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Everyday Practice of Science: Where Intuition and Passion Meet Objectivity and Logicby Frederick Grinnell
Synopses & Reviews
Scientific facts can be so complicated that only specialists in a field fully appreciate the details, but the nature of everyday practice that gives rise to these facts should be understandable by everyone interested in science. This book describes how scientists bring their own interests and passions to their work, illustrates the dynamics between researchers and the research community, and emphasizes a contextual understanding of science in place of the linear model found in textbooks with its singular focus on "scientific method."
Everyday Practice of Science also introduces readers to issues about science and society. Practice requires value judgments: What should be done? Who should do it? Who should pay for it? How much? Balancing scientific opportunities with societal needs depends on appreciating both the promises and the ambiguities of science. Understanding practice informs discussions about how to manage research integrity, conflict of interest, and the challenge of modern genetics to human research ethics. Society cannot have the benefits of research without the risks. The last chapter contrasts the practices of science and religion as reflective of two different types of faith and describes a holistic framework within which they dynamically interact.
Everyday Practice of Science presents an overview of the scientific process for those curious about science practice in today's society, and especially for those considering making a career of science.
About the Author
Frederick Grinnell is Professor of Cell Biology and is Founder of the Program in Ethics in Science and Medicine at the University of Texas Southwestern Medical Center in Dallas. He has an insider's knowledge of biomedical research based on more than thirty-five years of experience. His studies have been with subjects ranging from molecules to people. Over much the same period, he also has studied philosophical issues at the interface of science, technology and society, especially issues concerning biomedical ethics and research integrity. Combining these perspectives permits him to describe everyday practice of science and to integrate a philosophical and ethical dimension into his descriptions. He frequently lectures on these subjects. His lectures form the basis for this book.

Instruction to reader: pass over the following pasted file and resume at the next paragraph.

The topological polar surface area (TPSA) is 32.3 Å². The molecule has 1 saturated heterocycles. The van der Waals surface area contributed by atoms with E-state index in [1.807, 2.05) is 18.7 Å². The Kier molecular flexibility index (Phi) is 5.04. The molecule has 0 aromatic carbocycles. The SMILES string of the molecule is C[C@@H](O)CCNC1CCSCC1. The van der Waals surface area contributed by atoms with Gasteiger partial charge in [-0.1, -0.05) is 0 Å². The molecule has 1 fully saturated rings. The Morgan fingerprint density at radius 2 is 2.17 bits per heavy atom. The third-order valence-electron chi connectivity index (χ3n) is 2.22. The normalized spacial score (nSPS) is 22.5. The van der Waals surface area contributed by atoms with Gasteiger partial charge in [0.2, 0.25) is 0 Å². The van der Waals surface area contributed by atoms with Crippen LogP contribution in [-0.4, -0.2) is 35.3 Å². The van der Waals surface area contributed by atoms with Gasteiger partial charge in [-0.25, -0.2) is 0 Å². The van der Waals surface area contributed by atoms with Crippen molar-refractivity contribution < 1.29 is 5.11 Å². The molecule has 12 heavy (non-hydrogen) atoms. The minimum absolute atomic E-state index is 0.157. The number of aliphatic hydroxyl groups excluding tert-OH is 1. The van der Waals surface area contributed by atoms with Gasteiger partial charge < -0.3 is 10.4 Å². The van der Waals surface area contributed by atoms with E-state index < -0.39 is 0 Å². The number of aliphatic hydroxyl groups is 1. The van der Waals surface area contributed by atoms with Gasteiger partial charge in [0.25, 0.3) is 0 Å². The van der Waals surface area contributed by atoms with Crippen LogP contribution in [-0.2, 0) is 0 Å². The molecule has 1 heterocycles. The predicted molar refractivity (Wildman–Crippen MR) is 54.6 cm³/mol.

Table of Contents
1. Practicing Science: An Overview
2. Discovery: Learning New Things about the World
3. Credibility: Validating Discovery Claims
II. SCIENCE AND SOCIETY
4. Integrity: From Science Policy to Responsible Conduct of Research
5. Informed Consent and Risk: The Intersection of Human Research and Genetics
6. Faith: More Than One Way to Practice the World
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